Prepper or Survivalist

The following definitions may appear arbitrary, but they are not intended to be absolute, simply starting points to introduce a new perspective. A Prepper is someone who prepares, obviousy, and for the sake of this discussion, he prepares for some kind of 'event', such as the collapse of the economy, a hurricane/tornado/flood, Panet X or an asteroid strike, pandemic, civil unrest and so on. A Survivalist prepares to be self-sufficient, completely independent of society's infrastructure, so the nature and duration of 'the event' is less important.

The main difference is that a Prepper expects 'life' to return to 'normal' after a certain amount of time, and a Survivalist expects such a return to anything resembling 'normal' to take considerbly longer. The Prepper has stored food and other essential supplies, with the view that he will be able to 'ride out' the disruption for six months, a year, even two or three years, and after things get back to normal, he will be able to get what he needs again at his local Trader Joe's or Wal Mart, Home Depot or Lowe's.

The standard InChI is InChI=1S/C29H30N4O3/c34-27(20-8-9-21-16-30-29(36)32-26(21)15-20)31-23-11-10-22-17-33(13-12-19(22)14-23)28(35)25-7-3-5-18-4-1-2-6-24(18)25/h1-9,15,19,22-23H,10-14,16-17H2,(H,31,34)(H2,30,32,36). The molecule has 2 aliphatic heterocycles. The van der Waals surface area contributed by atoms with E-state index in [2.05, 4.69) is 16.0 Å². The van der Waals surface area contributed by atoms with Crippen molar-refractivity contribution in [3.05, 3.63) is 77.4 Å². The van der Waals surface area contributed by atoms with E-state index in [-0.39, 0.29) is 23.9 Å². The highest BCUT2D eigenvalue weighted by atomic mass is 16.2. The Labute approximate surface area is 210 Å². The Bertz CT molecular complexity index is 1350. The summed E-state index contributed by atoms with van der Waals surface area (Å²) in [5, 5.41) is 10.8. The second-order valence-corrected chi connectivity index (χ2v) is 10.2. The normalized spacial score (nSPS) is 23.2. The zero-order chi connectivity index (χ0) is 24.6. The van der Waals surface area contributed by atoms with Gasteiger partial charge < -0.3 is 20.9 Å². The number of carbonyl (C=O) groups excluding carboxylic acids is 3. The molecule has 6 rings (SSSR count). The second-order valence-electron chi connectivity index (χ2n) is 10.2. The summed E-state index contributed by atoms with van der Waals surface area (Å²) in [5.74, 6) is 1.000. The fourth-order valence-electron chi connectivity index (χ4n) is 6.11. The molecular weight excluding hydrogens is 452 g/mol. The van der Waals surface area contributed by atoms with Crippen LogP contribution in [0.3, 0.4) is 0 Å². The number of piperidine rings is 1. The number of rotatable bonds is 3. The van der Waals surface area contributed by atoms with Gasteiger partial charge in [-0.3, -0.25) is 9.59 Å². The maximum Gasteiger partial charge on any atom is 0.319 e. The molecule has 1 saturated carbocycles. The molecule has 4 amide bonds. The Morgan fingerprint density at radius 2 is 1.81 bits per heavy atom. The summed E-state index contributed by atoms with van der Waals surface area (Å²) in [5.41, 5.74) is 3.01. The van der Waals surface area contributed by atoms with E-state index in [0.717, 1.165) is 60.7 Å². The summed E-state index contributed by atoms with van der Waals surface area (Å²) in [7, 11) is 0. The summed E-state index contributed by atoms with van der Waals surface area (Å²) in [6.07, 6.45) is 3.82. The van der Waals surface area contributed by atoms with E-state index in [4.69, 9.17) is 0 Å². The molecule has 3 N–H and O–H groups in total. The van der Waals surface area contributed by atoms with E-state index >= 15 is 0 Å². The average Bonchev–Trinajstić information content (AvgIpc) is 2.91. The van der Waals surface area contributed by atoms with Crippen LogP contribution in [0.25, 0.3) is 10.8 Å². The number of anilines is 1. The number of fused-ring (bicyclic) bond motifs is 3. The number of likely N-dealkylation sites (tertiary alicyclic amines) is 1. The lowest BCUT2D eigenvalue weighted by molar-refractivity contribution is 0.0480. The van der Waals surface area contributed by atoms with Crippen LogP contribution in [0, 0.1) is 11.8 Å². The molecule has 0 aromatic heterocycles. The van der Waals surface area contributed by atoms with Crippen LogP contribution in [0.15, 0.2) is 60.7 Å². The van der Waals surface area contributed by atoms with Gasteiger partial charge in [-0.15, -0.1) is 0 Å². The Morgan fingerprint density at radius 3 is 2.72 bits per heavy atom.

The Survivalist has no expectation that things will be returning to normal for the foreseeable future, so he makes extensive preparations to provide himself with all basic necessities for the rest of his life.

If history is a guide, and the 'event' is an economic collapse, the return to normal is more likely to take generations. Argentina's currency collapsed around 1999, and now, more than 14 years later, their economy is still unstable. Zimbabwe, also in the long wake of economic disaster, faces serious economic challenges. The Prepper is going to run out of supplies long before they become available again. The Survivalist is actually preparing for long-term instability and has a far better chance of participating in the creation of a new social system than the Prepper.